In the case of the robot, I do not know why the lights failed.  In establishing communication with the onboard Arduino to interrogate it over serial monitor I reloaded the software.  And it started working again and hasn't failed since.  So I don't know what happened.  The only suspicion is that somehow the software got corrupted.  But it is also possible that it doesn't always boot up correctly, or that there is a loose connection that fixed itself while I was jiggling the unit to get access to the USB port.

Again, I don't know, so I don't have any way of either fixing it or predicting when it will break again.

On the gripping hand, of course, commercial devices fail all the time.  We have a gobo rotator in the show which has failed in most performances.  One of the bubble machines already quit.  So for all the jerry-rig aspect of my robot, it has shown to be doing a more complex job in a more reliable way.

And of course all these devices are leveraging existing commercial modules.  XBee modules and the Zigbee protocol and the underlying 802.15.4 standard.  Servo motors, with gear trains and position sensors already integrated.  Arduino, of course; that artist-friendly open-hardware, free software embedded computing solution.  And even the lowly chain-store R/C car, building on decades of experience building playable remote-control toys.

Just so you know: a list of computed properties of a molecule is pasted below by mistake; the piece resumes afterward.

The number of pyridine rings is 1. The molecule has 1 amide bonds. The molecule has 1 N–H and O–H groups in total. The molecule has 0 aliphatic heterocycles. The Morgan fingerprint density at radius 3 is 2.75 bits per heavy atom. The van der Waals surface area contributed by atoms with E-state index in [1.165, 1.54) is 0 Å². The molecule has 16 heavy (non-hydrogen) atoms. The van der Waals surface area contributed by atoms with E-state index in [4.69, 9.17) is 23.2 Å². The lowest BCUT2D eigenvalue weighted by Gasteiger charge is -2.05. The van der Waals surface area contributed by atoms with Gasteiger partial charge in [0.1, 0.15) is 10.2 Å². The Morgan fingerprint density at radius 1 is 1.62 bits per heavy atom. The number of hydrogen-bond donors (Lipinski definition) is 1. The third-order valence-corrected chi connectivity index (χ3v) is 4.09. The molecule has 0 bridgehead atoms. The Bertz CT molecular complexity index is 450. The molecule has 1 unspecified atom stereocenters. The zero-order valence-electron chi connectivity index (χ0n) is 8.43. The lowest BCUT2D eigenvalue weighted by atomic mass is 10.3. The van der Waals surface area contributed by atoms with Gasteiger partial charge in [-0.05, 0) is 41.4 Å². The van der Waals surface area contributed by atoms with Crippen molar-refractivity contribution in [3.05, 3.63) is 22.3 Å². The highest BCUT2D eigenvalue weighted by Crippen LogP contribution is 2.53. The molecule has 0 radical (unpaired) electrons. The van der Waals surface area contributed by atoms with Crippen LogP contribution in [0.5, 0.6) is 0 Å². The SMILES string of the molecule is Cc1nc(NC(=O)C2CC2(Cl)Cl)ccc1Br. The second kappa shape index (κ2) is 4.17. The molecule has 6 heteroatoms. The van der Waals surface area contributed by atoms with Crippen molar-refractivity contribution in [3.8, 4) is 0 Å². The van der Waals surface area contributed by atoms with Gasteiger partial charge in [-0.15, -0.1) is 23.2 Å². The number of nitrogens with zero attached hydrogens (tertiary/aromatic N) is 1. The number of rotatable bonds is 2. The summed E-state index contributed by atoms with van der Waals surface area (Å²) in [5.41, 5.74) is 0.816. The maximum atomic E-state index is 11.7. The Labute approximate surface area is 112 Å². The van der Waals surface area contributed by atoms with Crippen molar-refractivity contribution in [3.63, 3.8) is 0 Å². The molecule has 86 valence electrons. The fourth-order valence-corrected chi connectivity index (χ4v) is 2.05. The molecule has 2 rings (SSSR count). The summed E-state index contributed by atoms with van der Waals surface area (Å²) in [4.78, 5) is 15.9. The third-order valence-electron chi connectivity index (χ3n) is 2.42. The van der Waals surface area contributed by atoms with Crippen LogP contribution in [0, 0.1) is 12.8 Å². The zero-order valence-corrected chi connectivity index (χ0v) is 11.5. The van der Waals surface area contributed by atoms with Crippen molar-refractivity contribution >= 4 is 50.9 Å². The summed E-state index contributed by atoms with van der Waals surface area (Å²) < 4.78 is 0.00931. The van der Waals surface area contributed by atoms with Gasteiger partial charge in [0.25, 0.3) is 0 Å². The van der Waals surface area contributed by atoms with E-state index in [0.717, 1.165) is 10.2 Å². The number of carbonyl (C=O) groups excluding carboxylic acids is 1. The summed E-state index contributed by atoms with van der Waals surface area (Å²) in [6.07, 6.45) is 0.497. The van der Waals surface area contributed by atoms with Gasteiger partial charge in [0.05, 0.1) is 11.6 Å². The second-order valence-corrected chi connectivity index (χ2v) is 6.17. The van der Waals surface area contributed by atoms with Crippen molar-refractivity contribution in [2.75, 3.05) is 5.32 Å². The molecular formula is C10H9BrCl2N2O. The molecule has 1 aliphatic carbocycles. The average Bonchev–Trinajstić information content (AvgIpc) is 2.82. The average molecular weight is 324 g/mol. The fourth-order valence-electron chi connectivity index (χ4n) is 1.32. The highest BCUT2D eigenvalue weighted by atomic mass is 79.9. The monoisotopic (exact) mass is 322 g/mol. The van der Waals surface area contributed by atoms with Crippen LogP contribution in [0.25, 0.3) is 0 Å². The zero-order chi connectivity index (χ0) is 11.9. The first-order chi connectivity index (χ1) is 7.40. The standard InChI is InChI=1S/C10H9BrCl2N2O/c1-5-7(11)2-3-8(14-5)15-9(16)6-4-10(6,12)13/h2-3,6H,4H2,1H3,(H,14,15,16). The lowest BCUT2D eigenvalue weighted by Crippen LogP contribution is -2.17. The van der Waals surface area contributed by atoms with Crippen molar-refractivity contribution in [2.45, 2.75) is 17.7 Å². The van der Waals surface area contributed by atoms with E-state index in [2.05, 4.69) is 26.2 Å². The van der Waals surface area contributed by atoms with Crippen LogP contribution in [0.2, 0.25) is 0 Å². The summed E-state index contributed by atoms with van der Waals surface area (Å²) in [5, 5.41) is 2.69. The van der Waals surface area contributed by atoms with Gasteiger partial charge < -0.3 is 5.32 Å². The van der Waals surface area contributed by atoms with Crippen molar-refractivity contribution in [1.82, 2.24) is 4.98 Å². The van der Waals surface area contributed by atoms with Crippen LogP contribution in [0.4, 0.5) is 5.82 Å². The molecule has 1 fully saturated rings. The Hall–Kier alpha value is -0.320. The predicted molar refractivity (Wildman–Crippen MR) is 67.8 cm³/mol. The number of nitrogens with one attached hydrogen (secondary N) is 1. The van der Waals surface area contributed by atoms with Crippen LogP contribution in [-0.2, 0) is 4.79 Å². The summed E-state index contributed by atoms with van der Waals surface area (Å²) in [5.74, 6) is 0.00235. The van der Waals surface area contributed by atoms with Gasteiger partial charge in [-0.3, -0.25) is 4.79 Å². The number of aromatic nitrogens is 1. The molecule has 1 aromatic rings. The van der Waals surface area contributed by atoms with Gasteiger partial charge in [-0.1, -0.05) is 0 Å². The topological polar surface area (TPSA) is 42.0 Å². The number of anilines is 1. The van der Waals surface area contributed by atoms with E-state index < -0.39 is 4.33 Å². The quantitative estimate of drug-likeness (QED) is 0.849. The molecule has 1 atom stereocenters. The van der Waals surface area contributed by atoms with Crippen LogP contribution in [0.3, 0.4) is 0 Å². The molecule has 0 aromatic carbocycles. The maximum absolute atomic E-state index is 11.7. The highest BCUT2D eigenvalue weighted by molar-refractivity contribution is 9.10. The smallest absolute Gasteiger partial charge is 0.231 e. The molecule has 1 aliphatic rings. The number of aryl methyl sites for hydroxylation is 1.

As I implied earlier, the costumes are coming apart, set decorations are peeling off, props are electronics are nowhere near the least reliable elements in the production.  But in a larger perspective, all of these are also hacks.  Making costume pieces with unusual and often untried materials, making props with re-purposed materials, and so forth.  Theater is always about making things work outside of their usual context, and replacing what can't be afforded (or carried, or whatever) with something else. 

Every kingly palace with marble floors and gilded throne is of course cunningly painted plywood.  The jewels are resin-cast, the swords pot-metal, the armor is vacuuform plastic reinforced with medical cast material (aka celastic).  The rocks are made of expanded polystyrene foam.

What the key lesson is, is that it isn't about the technology; it is about the process.  Too much in a production like the one I'm currently mixing depends on guesswork about poorly-understood materials and processes, and risk-taking that these elements will function from night to night. 

Theater does not need fewer hackers.  What it needs is more engineers.

(It also needs to schedule the time to apply an engineering process.  As an area set designer once put it, if whatever improvisation you've done makes it through dress rehearsal, the show will close with it.  There is never time or energy or money to come back to something that works -- even if poorly -- and rebuild it.  But engineering a solution requires a cycle of development and testing.  The only way this really happens in theater is over the length of a season, or a career; what worked once, is refined and improved for the next show down the road.  What is lacking, though, is still the analytical approach to finding out the parameters of why it worked when it did and describing the envelop of where it won't work.  To do that you need more than simple empiricism.)